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Study finds federal methane regulation more stringent than Alberta's

by Mark Sabourin
EcoLog, 3/20/2020 3:08:00 PM

An independent study of competing methane regulations federally and in Alberta has found that the federal regulation is the more stringent of the two. The findings are important as the two jurisdictions haggle over which regulation should take precedence. The Canadian Environmental Protection Act, 1999 allows a federal regulation to defer to a provincial regulation if the two are found to have an equivalent effect.

The federal methane regulation is the Reduction in the Release of Methane and Certain Volatile Organic Compounds (Upstream Oil and Gas Sector) Regulations (SOR/2018-66). The Alberta methane regulation is the Methane Emission Reduction Regulation (Alta. Reg. 244/2018).

Alberta has been pressing Ottawa to defer to the provincial regulation, but the federal government has resisted on the ground that the provincial regulation was not sufficiently robust. Ottawa has deferred to the provincial regulation while negotiations on equivalency are ongoing, but only because the early compliance obligation of both regulations requires registration only.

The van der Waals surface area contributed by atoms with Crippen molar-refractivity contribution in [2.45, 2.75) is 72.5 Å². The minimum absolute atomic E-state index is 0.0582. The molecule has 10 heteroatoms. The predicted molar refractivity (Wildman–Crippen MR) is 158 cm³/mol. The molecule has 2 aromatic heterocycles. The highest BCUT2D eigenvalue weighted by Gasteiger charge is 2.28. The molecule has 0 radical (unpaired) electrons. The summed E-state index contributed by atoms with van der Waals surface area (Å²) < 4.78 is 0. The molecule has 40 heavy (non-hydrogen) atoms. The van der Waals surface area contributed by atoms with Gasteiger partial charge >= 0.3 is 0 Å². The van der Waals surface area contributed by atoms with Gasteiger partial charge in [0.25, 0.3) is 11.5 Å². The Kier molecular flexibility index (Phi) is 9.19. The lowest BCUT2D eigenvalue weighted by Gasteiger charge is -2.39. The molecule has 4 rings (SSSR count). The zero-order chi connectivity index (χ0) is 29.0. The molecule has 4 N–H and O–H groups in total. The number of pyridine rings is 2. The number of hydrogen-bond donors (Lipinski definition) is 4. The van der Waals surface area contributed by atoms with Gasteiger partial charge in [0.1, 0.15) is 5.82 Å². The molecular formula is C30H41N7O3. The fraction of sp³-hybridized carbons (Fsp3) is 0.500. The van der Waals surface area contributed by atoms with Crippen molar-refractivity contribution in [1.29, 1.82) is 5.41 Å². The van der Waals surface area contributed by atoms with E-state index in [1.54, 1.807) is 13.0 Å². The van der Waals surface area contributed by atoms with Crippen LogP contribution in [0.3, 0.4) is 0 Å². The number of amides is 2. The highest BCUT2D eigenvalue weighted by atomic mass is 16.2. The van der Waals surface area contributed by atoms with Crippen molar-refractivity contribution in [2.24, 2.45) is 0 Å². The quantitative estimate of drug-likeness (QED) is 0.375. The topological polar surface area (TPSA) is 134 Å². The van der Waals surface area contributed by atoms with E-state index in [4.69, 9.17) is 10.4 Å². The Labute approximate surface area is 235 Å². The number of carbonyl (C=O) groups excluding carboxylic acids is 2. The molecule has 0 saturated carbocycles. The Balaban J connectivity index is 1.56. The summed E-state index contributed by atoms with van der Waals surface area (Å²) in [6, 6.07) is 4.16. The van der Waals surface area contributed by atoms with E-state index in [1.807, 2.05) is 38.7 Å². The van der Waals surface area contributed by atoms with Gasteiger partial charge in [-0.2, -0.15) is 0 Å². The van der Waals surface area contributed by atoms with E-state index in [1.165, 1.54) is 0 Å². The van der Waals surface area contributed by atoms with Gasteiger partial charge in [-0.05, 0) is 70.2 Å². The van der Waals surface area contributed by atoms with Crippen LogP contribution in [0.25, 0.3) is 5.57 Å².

Both regulations took effect January 1, 2020.

The research was done by Carleton University Engineering Professor Matthew R. Johnson and David R. Tyner, a research associate at Carleton’s Energy and Emissions Research Laboratory. The findings are published in the scientific journal Elementa: Science of the Anthropocene.

The researchers made detailed site-level calculations of regulatory impacts on a monthly basis in Alberta in 2018, based on an inventory they compiled from a pneumatic device count data and current production and activity data. The calculations showed that the federal regulation achieved approximately 26% more methane mitigation at full implementation than its Alberta counterpart.

The federal regulation did impact slightly fewer sites by exempting small sites that handle limited volumes, but it still resulted in greater methane emission reductions. The key differences, according to the authors, were limits on pneumatic pump emissions and vented emissions, and fewer fugitive emissions as a result of more demanding federal leak detection and repair survey requirements.



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